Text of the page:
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Level I

Control chart of continuous temperature data



I have conducted a stress experiment in chickens. I've monitored the leg temperature over a period of 7 days. For example, I introduced a loud sound to see what happens with the leg temperature (we expect it to drop after stressor induction).


I have extracted the temperature 2 minutes before stressor induction and 2 minutes after stressor induction. So I have a vector of 7001 datapoints, since the sampling frequency of the temperature sensor was 25 Hz. I am trying to build a control chart of this temperature vector, but it doesn't give good results... In attachment you can find my data vector and the control chart I've tried to build... Can anyone help me out please?


Thank you.

Kind regards,



Re: Control chart of continuous temperature data

A control chart might not be appropriate for this data.

  • Control charts assume a stable process with constant variation.
    • Perturbations by special causes disturb the stability but are infrequent.
    • Special causes are absent while the data is collected that will be used to establish the control limits.
  • Control charts assume  majority of sub-groups exhibit only common cause variation. Would you expect that in this case?
  • Control charts assume that the measurements are independent.
    • There is no way that the temperature readings are independent when sampled at 25 Hz.
    • The real temperature fluctuations would have to occur at half that rate for independence.
  • Control chart discrimination requires at least five level changes between the lower and upper control limits to be useful.
    • There are no levels between the control limits.

The collection of data over time naturally suggests using at least a run chart for visual examination of the data, but adding the control chart features does not seem appropriate.


You might try the Functional Data Explorer and treat the data as a function. This approach would provide functional principle components that could then be used as a new response versus treatment (normal versus shock) and random effects like bird (subject) and so on assuming that you have collected such data over multiple birds multiple times.


I don't have any other suggestions. There are a lot of smart people in the Community, though, so you might get some other ideas here.

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Level VII

Re: Control chart of continuous temperature data

First, you need to understand what questions "Shewhart type" control charts answer.

1. Is the variation within subgroup (due to the variables, x's changing within subgroup) consistent, stable?  This question is answered with the range chart.  If there is little opportunity for x's to change within subgroup, then the average range (and hence the control limits which are a function of the range D4R-bar) will be very small and the corresponding control limits very tight.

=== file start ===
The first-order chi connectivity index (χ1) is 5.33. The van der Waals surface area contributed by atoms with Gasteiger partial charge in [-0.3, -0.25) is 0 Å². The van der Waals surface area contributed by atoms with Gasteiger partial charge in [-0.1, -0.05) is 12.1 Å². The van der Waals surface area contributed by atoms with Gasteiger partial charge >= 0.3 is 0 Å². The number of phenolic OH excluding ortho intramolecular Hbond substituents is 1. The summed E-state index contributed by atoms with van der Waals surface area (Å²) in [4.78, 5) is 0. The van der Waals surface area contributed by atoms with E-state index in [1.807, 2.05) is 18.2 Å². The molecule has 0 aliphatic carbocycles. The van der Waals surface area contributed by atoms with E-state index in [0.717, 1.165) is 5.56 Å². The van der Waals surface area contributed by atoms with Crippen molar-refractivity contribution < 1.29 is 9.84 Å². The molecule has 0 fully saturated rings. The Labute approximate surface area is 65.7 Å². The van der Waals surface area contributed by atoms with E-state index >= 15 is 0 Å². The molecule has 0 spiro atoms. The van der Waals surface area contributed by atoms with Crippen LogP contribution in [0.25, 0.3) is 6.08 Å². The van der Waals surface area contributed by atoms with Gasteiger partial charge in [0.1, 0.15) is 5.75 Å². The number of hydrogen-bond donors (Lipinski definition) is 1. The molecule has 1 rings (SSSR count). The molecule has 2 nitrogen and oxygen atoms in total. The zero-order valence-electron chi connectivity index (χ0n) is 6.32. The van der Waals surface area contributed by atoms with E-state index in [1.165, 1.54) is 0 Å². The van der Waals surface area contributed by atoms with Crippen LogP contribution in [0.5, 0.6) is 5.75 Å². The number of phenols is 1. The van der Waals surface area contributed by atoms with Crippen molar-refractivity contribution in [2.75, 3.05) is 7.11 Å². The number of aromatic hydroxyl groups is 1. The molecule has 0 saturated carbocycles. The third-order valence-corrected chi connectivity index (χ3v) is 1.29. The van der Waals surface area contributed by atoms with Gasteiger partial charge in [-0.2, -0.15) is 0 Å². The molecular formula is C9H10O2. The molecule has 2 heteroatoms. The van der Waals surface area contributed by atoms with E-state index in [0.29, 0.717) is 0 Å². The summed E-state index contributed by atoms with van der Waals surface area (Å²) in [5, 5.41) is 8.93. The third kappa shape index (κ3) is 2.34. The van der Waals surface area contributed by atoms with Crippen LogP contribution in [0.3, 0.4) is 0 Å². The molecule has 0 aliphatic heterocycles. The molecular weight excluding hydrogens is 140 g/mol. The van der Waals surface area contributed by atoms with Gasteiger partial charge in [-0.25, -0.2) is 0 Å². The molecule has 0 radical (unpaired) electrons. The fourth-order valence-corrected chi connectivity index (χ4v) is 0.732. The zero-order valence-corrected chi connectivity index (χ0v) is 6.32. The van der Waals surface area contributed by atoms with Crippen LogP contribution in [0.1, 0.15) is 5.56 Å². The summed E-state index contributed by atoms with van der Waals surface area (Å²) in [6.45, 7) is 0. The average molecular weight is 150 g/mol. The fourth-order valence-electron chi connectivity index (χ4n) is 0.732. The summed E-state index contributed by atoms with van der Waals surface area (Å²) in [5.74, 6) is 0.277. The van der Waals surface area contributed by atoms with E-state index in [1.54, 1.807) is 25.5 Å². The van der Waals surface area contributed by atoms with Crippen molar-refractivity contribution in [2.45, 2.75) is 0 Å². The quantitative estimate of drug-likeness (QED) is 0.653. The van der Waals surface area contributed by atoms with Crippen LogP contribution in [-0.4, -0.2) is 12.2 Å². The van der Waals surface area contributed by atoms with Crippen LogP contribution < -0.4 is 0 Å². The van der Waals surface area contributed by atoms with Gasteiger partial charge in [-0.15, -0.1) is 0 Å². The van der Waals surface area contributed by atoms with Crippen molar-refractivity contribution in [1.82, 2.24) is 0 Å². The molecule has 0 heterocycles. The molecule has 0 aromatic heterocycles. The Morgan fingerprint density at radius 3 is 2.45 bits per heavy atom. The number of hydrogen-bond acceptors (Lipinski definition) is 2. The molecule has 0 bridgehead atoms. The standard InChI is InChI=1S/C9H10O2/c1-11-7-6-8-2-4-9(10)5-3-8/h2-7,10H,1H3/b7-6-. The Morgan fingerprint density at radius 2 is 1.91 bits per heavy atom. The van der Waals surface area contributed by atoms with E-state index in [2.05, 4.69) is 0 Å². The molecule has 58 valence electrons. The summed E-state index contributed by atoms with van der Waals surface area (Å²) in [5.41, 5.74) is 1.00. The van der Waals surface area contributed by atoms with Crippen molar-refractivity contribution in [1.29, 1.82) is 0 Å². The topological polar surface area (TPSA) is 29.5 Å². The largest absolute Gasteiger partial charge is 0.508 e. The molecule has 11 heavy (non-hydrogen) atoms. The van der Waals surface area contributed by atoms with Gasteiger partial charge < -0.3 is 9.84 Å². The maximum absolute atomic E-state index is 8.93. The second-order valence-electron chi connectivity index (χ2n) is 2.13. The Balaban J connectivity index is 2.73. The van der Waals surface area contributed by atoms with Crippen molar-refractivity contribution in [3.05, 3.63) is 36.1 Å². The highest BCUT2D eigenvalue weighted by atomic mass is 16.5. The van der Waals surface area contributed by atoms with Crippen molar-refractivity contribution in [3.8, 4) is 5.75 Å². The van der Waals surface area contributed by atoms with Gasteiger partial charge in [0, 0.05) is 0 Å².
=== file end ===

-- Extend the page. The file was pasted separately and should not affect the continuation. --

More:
2. Is the variation between subgroup variation (due to the variables changing between subgroup) more than that predicted by the within subgroup variation?  The control limits on the X-bar chart are a function of the within subgroup variation (+/- A2R-bar).  Or, in essence which source of variation is greater.

The concept of rational subgrouping is extremely important, although difficult to generalize (and hence teach).  If you are using control charts to partition and assign sources of variation (components of variation study) then you select the subgroup to portray a subset of the variables you think might affect the response (I recommend you have scientific hypotheses supporting your selection).  You do this by choosing the subgroup size and frequency of measures within subgroup.  The range chart will answer the question as to whether those sources are acting randomly, common cause like, per Deming.  If they are, then that source can be quantified and that source (subset of variables) can act as a basis of comparison to the other sources of variation you are interested in studying.  Those other sources of variation (another subset of variables chosen again as a function of your hypotheses) will have their variation exposed in sampling between subgroups.  The key is to select sampling intervals that increase the likelihood those variables will indeed change.  The X-bar chart (really more likely a Y-bar chart as you are likely charting Y's, not x's) is the comparison chart.  It compares the within subgroup (the control limits) to the between subgroup (plotted values for the averages).  Points "out-of-control" suggest the between sources of variation have greater leverage than the within sources.


For your situation, the choice of subgrouping seems to be arbitrary, not based on hypotheses.  The variation is so small, the control chart loses its utility of being able to separate sources of variation.  Re-thinking your subgrouping strategy is appropriate.


Re: Control chart of continuous temperature data

I'm not sitting here with your data, but something that might be interesting to try is this:

     Analyze>Specialized Modeling>Fit Curve

     Red triangle menu, Exponential Growth and decay>Fit Cell Growth 4p


Or maybe one of the pharmacokinetic models? 


If you happened to have JMP Pro, I'd definitely look into trying to fit the curves with the Functional Data Explorer.

Then you could include things like intensity, frequency, duration between stimuli, and things like that as supplementary variables to study their effect on the response curve, rather than just the curve parameters.



JMP Systems Engineer, Pharm and BioPharm Sciences
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